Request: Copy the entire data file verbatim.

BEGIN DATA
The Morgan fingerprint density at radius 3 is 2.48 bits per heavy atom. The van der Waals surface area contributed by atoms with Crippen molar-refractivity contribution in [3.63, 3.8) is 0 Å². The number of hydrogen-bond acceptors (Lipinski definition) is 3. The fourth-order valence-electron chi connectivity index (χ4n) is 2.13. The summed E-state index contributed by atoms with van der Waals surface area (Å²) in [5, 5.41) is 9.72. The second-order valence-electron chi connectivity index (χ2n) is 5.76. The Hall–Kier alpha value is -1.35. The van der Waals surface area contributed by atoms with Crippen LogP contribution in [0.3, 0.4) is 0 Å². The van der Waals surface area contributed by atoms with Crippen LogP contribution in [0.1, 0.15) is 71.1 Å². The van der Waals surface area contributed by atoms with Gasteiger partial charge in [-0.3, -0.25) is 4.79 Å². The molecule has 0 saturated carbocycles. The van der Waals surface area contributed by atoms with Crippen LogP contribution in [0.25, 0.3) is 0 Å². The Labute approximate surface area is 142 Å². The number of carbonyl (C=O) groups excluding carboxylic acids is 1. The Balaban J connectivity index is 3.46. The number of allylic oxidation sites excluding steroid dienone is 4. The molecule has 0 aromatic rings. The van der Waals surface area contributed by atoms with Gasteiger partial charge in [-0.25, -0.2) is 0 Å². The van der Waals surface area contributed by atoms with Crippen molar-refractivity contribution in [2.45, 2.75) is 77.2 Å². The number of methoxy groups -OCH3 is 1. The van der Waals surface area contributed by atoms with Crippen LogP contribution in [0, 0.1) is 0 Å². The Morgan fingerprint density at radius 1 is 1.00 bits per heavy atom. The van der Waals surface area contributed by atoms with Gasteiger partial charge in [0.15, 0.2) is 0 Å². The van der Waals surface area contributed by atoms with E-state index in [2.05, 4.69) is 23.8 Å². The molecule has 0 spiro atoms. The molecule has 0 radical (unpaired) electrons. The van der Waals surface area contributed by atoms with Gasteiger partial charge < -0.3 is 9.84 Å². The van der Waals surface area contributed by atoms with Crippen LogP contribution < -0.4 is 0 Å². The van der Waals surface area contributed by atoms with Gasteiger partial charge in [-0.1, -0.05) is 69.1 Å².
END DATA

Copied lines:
The Morgan fingerprint density at radius 3 is 2.48 bits per heavy atom. The van der Waals surface area contributed by atoms with Crippen molar-refractivity contribution in [3.63, 3.8) is 0 Å². The number of hydrogen-bond acceptors (Lipinski definition) is 3. The fourth-order valence-electron chi connectivity index (χ4n) is 2.13. The summed E-state index contributed by atoms with van der Waals surface area (Å²) in [5, 5.41) is 9.72. The second-order valence-electron chi connectivity index (χ2n) is 5.76. The Hall–Kier alpha value is -1.35. The van der Waals surface area contributed by atoms with Crippen LogP contribution in [0.3, 0.4) is 0 Å². The van der Waals surface area contributed by atoms with Crippen LogP contribution in [0.1, 0.15) is 71.1 Å². The van der Waals surface area contributed by atoms with Gasteiger partial charge in [-0.3, -0.25) is 4.79 Å². The molecule has 0 saturated carbocycles. The van der Waals surface area contributed by atoms with Crippen LogP contribution in [0.25, 0.3) is 0 Å². The Labute approximate surface area is 142 Å². The number of carbonyl (C=O) groups excluding carboxylic acids is 1. The Balaban J connectivity index is 3.46. The number of allylic oxidation sites excluding steroid dienone is 4. The molecule has 0 aromatic rings. The van der Waals surface area contributed by atoms with Gasteiger partial charge in [-0.25, -0.2) is 0 Å². The van der Waals surface area contributed by atoms with Crippen molar-refractivity contribution in [2.45, 2.75) is 77.2 Å². The number of methoxy groups -OCH3 is 1. The van der Waals surface area contributed by atoms with Crippen LogP contribution in [0, 0.1) is 0 Å². The Morgan fingerprint density at radius 1 is 1.00 bits per heavy atom. The van der Waals surface area contributed by atoms with Gasteiger partial charge in [0.15, 0.2) is 0 Å². The van der Waals surface area contributed by atoms with E-state index in [2.05, 4.69) is 23.8 Å². The molecule has 0 spiro atoms. The molecule has 0 radical (unpaired) electrons. The van der Waals surface area contributed by atoms with Gasteiger partial charge < -0.3 is 9.84 Å². The van der Waals surface area contributed by atoms with Crippen LogP contribution < -0.4 is 0 Å². The van der Waals surface area contributed by atoms with Gasteiger partial charge in [-0.1, -0.05) is 69.1 Å².